29 minutes ago, mymistake said:

 

You mean approach religion like a conspiracy theory?  Usually religions are at odds with all we have observed regarding the laws of physics.  Perhaps there are a few that are not but most religions fly in the face of reality.  So I would judge a religion on that criteria first.  (But hey, maybe a wizard is using magic to trick me, we would never know.  😀  )

 

Yes. In a sense, treat it like a conspiracy theory. We don't buy it. But we don't know it's false. Hence, no gnostic atheism.

 

29 minutes ago, mymistake said:

I think Josh was in that camp as well.  That whole "knowledge is not possible" game can be fun but if tomorrow you get an e-mail from the former prince of Nigeria will you consider helping him out?  You can't know it is a scam if knowledge is not possible.

 

But you do use knowledge to protect yourself.  When somebody tries to scam you then you use knowledge to see through the ruse.  If you think about it in the real world we have to operate on partial knowledge and limited knowledge.  You know that knowledge is possible.  The world would be nonsensical otherwise.

 

Ok. This basically boils down to an argument from utility. ie, it is useful to treat some propositions as really true and others as really false, and therefore they are such. But it doesn't follow that these propositions are necessarily really true or false.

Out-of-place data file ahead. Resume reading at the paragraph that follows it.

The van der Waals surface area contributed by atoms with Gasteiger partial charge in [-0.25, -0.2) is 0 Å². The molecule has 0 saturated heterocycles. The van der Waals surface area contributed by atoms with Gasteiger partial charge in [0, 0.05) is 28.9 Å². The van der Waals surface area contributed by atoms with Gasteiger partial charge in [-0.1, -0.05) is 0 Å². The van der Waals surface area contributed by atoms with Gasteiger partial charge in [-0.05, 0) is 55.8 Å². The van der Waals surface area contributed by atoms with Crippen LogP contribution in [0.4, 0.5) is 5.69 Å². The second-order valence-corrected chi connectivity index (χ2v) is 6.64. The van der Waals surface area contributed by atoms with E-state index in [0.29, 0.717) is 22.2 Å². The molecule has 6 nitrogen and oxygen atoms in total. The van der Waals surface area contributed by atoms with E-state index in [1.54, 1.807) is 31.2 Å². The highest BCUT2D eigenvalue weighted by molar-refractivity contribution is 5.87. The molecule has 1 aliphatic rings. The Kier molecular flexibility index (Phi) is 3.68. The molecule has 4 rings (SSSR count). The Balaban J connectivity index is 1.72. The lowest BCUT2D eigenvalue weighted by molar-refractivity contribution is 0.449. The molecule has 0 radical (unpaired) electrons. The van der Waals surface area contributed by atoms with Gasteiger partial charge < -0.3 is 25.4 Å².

Some things are useless, and true. Some things are useful and false. I'm a big believer in pragmatism. It's the basis of science. But it only goes so far. A statement that is useful is not necessarily incontrovertibly true. And a statement that is useless is not necessarily incontrovertibly false. We might not like it, but this is just how things are.

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31 minutes ago, mymistake said:

Okay how about this as a thought experiment:

 

You are watching a video.  There are two things on the screen.  The first is a clock that includes a second hand.  Thus you know the video is not on a loop.  The second is a close up view of a hand that is flipping a coin.  You can see the result of each flip.  And while you are observing the coin always lands on heads.

 

How many times must you watch the coin land on heads before you can know that it isn't a normal coin?  The result of heads nine times in a row would be very rare but in large sets it would happen.  On an infinite scale there are bound to be a few strings of many head results in a row.  And you can't watch the video forever so you will never know 100% beyond all doubt.  Can you know when you are only 99.999999999% sure?  No matter how many times it flips we will never be 100% sure.  If you try to watch the video for ten minutes strait your concentration will start to fade.  By then wouldn't you be sure it isn't a normal coin?  Or would you be worried that if you blink it might land on tails and you might miss it?  I think you can know, beyond a reasonable doubt, that the coin is identical on both sides.  Six or seven flips should be all it takes to know.

 

Granted, I realize that the existence of God isn't a 50/50 coin flip.   Of course coin flips also don't have to account for miracle powers.  In other words if we use a coin flip to describe something then no unreasonable objections will be considered.

 

This is not a good analogy. We know what coins are. We know how they behave. We know what clocks and videos are. We know how they work.

 

We don't know what "God" is supposed to be. Arguments from statistics are arguments from our understanding. What if God is inherently beyond our understanding? His ways are not our ways, and all that?